Canadian Prime Minister Justin Trudeau’s ruling Liberals will make a minority government, the Canadian Broadcasting Corp projected on Monday after polls ended across the country. The Liberals were elected in 146 out of 304 electoral regions that had reported results by about 10:30 p.m. EDT (0230 GMT on Tuesday), the CBC said. Trudeau requires to win 170 seats to ensure a second majority government.
A minority government in the 338-seat House of Commons would leave Trudeau in a vulnerable position and needing the help of left-leaning opposition parties to get through key pieces of legislation. Ahead of the vote, polls showed a close race across the country as Trudeau, who took power as a charming figure promising “sunny ways,” battled Conservative head Andrew Scheer for the opportunity to make the next government.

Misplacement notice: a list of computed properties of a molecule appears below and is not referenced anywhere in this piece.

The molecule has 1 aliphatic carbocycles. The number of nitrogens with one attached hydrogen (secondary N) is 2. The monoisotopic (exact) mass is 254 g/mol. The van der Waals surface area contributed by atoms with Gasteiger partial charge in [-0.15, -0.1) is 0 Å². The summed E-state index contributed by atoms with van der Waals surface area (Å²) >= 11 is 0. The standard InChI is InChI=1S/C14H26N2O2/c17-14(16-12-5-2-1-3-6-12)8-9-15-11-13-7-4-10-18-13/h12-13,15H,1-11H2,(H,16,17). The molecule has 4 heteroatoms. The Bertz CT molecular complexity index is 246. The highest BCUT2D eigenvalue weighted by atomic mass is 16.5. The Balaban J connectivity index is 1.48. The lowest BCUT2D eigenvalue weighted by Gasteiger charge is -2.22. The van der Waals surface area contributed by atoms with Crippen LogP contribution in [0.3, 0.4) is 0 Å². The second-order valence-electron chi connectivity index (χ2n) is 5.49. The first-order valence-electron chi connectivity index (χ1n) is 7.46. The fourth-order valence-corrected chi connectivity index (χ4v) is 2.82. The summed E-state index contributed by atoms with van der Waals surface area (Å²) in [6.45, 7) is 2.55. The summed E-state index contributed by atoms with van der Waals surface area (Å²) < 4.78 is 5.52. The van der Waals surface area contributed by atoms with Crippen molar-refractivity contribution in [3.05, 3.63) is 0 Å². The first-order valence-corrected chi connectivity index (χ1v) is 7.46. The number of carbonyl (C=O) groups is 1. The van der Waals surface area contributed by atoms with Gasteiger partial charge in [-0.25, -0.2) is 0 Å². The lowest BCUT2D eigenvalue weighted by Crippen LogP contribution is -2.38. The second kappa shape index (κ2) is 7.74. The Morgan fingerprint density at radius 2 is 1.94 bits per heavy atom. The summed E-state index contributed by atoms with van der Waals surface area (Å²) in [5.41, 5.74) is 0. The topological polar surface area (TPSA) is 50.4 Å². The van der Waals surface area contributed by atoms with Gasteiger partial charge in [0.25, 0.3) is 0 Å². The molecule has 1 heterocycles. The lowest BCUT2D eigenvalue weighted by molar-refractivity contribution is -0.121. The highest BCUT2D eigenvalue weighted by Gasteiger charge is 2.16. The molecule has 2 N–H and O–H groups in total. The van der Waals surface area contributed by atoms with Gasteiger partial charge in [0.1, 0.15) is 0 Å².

Trudeau, 47, the Liberal Party leader, was endorsed by previous U.S. President Barack Obama in the final part of the campaign and is seen as one of the last left growing leaders among the world’s vital democracies. But he was moved during the campaign by a blackface issue and has been dogged by disapproval of his handling of a corruption issue with a major Canadian construction company. Trudeau, the son of the late Liberal Prime Minister Pierre Trudeau, has also had to defeat a sense of fatigue with his government.
Trudeau, given company by his family, voted in Montreal on Monday after a marathon sprint campaigning over the country in the past four days. Scheer voted in his Saskatchewan electoral region.
On social media, Trudeau constantly urged people to get out and vote. Voter number is crucial for the Liberals, who privately are scared of low engagement will affect them.